Living Life On Your Own Terms

I do a lot of work with people who are thinking about what they see as the life hereafter, a time when living stops and the great unknown begins. No I am not talking about death or whatever lies ahead after death. I am talking about life after fulltime work.  For many people they don't see much difference between the two.

 

Those people interpret the word retirement as stopping, retreating, going backwards, or getting out of the way, even getting ready to die. Given the dictionary still defines retire in much the same way, you can’t really blame them.

 

Tradition dies hard. The concept of retirement was developed years ago when work was everything in life and when people didn’t live long after what employers regarded as a worker’s use-by date.

 

The baby boomer generation has been revolutionizing every stage of life since the 1960’s and it is reasonable to think they are the cause of a new attitude towards the idea of life after work. But baby boomers typically still fear the idea of not working in the way they have all their adult life. The concept of work as the reason for getting up each morning has been instilled in their psyche by a tradition that has lasted over 100 years.

 

I think other factors have a greater bearing on the issue.  

 

A significant shift in the employment world came into being around 1990. Business decided labour was its biggest cost and that much of the work should be outsourced to contract staff on a project by project basis rather than employ permanent staff.  Large numbers of staff, particularly middle managers, were dismissed. These were often people who saw the company as their lifeblood – emotionally as well as financially.  Thousands of people – many of them baby boomers – were suddenly on the scrap heap. Stories abound of people leaving home in their work clothes every morning, only to be seen sitting on park benches reading a paper, unable to admit to their families, perhaps even to themselves, that they were unemployed.

 

Significant to the point of this article was the fact that gone was the concept of employers guaranteeing staff a job for life. People had to become their own job managers, sometimes by starting their own business and deciding where they would work and how many employers they would work for, often at the one time. This is of course commonplace today but it was scary for the workforce of the 1990s.  This shift has been the forerunner of many lifestyle changes including work life balance, negotiated workplace agreements and a new approach to retirement.

 

No longer are their two life stages – one of work and another of not working.  Like everything else in nature, human growth is a continuum as we look to develop our talents and blossom to our potential. People have little option now but to live life on their own terms.  Of course workers couldn’t entirely plan their own lifestyle but at least they were building a new era of negotiating workplace agreements.  But that’s another story.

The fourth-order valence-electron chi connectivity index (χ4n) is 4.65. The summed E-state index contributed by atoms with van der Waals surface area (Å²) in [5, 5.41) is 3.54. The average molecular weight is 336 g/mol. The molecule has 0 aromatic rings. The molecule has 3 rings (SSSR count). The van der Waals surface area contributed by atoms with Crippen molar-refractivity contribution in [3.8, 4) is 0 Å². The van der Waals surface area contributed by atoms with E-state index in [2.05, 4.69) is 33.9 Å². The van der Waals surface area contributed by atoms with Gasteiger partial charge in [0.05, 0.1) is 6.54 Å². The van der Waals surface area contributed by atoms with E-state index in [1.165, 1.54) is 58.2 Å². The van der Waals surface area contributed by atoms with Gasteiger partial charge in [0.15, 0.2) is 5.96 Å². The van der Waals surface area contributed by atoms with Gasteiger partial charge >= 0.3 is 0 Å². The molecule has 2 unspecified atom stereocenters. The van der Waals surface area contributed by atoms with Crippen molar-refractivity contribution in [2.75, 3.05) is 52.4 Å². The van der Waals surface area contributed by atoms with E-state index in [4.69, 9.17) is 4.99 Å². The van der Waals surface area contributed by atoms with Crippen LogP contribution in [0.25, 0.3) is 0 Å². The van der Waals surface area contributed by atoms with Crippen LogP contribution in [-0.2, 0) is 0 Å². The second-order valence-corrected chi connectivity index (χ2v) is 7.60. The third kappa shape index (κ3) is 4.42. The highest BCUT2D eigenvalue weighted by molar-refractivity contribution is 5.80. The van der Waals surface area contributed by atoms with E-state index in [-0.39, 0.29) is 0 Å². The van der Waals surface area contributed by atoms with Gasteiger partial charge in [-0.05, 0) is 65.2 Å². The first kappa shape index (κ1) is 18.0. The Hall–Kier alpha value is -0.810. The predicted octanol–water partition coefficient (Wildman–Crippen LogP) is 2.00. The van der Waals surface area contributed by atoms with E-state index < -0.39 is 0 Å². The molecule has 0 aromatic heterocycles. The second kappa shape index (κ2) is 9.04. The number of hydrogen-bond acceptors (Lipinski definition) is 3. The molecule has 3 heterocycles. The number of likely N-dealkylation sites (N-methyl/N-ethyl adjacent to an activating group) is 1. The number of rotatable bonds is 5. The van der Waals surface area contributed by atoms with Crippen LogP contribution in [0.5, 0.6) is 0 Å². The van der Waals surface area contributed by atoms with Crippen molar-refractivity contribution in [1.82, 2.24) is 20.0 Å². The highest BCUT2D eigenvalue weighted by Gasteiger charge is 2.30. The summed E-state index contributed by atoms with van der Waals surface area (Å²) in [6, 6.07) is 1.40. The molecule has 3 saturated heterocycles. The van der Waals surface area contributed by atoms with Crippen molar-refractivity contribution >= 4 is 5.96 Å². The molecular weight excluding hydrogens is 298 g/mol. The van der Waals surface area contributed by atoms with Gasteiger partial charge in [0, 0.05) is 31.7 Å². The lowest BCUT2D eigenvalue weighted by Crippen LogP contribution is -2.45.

Now people are seeing the positives of living life on their own terms. When I talk to people about the transition from fulltime work to ‘whatever’s next in their life’, their eyes smile when I mention the prospect of ‘living – including working, if that is a preference – on their own terms’.

 

This therefore is the new approach to what we used to call retirement.  It is now seen for what nature intended it to be – an opportunity to keep blossoming to one’s natural-born potential.  Whether or not through paid work, peoplr recognize they have a new chance to do the things they always wanted to do and use their talents in whatever way gives them satisfaction.  It has become a time when people can really take control of their lives, thereby eliminating one of the greatest sources of stress in today’s frenetic society – the unwanted imposition of control by others.  A negative is suddenly being offered as the sort of positive lifestyle  people had never been able to choose throughout their working lives – no matter how much they might have loved their work. 

 

These weren’t the only factors of course. Others include:

  • The increasing longevity of life has extended life well beyond what we used to see as our use-by date for working, and we are learning to stay healthy and active well into our 80’s and often beyond
  • Work is now sourced from the mind and specialized knowledge of each individual. Expertise and talent is now spread through the organization, thereby decentralizing the sense of professional empowerment.

I find that the people who haven’t yet seen retirement in this new light are those whose noses are still so close to the daily grindstone that they haven’t been giving themselves the time to look up and survey the big picture of life around them.  It’s why people like me are needed today, who can  help make people more aware that life in their later years isn’t so much one of withering but of continuing to blossom. Perhaps in ways and directions that they had never thought possible or had even previously considered.

 

Like wine we now get better with age. There is great potential to enjoy well into our later years the opportunities and the possibilities of a new lifecycle of birth, growth and maturity. Work becomes one option.  It’s time to formally retire the word retire and start to talk about giving life a new flavor that’s good to the last drop! A time to truly enjoy living life on your own terms.